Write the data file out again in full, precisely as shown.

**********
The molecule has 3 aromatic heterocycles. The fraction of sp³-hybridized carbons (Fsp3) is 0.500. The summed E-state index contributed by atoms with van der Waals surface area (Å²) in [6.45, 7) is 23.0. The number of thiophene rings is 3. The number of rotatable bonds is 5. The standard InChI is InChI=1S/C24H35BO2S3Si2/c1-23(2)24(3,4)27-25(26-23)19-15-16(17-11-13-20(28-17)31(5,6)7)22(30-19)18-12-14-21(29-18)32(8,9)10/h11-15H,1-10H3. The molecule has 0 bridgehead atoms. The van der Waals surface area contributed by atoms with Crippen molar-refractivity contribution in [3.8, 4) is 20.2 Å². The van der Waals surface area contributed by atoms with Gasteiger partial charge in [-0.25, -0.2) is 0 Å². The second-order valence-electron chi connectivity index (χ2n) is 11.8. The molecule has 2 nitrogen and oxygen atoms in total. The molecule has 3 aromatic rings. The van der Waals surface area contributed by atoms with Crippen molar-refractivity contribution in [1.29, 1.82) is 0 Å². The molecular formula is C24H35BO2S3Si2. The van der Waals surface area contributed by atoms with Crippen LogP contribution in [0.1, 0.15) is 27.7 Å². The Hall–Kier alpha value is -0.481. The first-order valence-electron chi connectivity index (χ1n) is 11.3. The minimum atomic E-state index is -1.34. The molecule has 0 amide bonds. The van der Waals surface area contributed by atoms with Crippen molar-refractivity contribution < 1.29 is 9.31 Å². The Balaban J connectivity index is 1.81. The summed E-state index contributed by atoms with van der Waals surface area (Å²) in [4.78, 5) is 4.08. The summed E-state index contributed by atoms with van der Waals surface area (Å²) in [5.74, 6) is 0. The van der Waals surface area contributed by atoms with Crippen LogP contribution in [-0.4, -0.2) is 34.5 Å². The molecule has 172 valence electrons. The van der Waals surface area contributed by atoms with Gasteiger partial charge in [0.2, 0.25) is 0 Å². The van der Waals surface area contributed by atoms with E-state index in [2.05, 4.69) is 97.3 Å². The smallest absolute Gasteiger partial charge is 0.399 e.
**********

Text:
The molecule has 3 aromatic heterocycles. The fraction of sp³-hybridized carbons (Fsp3) is 0.500. The summed E-state index contributed by atoms with van der Waals surface area (Å²) in [6.45, 7) is 23.0. The number of thiophene rings is 3. The number of rotatable bonds is 5. The standard InChI is InChI=1S/C24H35BO2S3Si2/c1-23(2)24(3,4)27-25(26-23)19-15-16(17-11-13-20(28-17)31(5,6)7)22(30-19)18-12-14-21(29-18)32(8,9)10/h11-15H,1-10H3. The molecule has 0 bridgehead atoms. The van der Waals surface area contributed by atoms with Crippen molar-refractivity contribution in [3.8, 4) is 20.2 Å². The van der Waals surface area contributed by atoms with Gasteiger partial charge in [-0.25, -0.2) is 0 Å². The second-order valence-electron chi connectivity index (χ2n) is 11.8. The molecule has 2 nitrogen and oxygen atoms in total. The molecule has 3 aromatic rings. The van der Waals surface area contributed by atoms with Crippen molar-refractivity contribution in [1.29, 1.82) is 0 Å². The molecular formula is C24H35BO2S3Si2. The van der Waals surface area contributed by atoms with Crippen LogP contribution in [0.1, 0.15) is 27.7 Å². The Hall–Kier alpha value is -0.481. The first-order valence-electron chi connectivity index (χ1n) is 11.3. The minimum atomic E-state index is -1.34. The molecule has 0 amide bonds. The van der Waals surface area contributed by atoms with Crippen molar-refractivity contribution < 1.29 is 9.31 Å². The Balaban J connectivity index is 1.81. The summed E-state index contributed by atoms with van der Waals surface area (Å²) in [4.78, 5) is 4.08. The summed E-state index contributed by atoms with van der Waals surface area (Å²) in [5.74, 6) is 0. The van der Waals surface area contributed by atoms with Crippen LogP contribution in [-0.4, -0.2) is 34.5 Å². The molecule has 172 valence electrons. The van der Waals surface area contributed by atoms with Gasteiger partial charge in [0.2, 0.25) is 0 Å². The van der Waals surface area contributed by atoms with E-state index in [2.05, 4.69) is 97.3 Å². The smallest absolute Gasteiger partial charge is 0.399 e.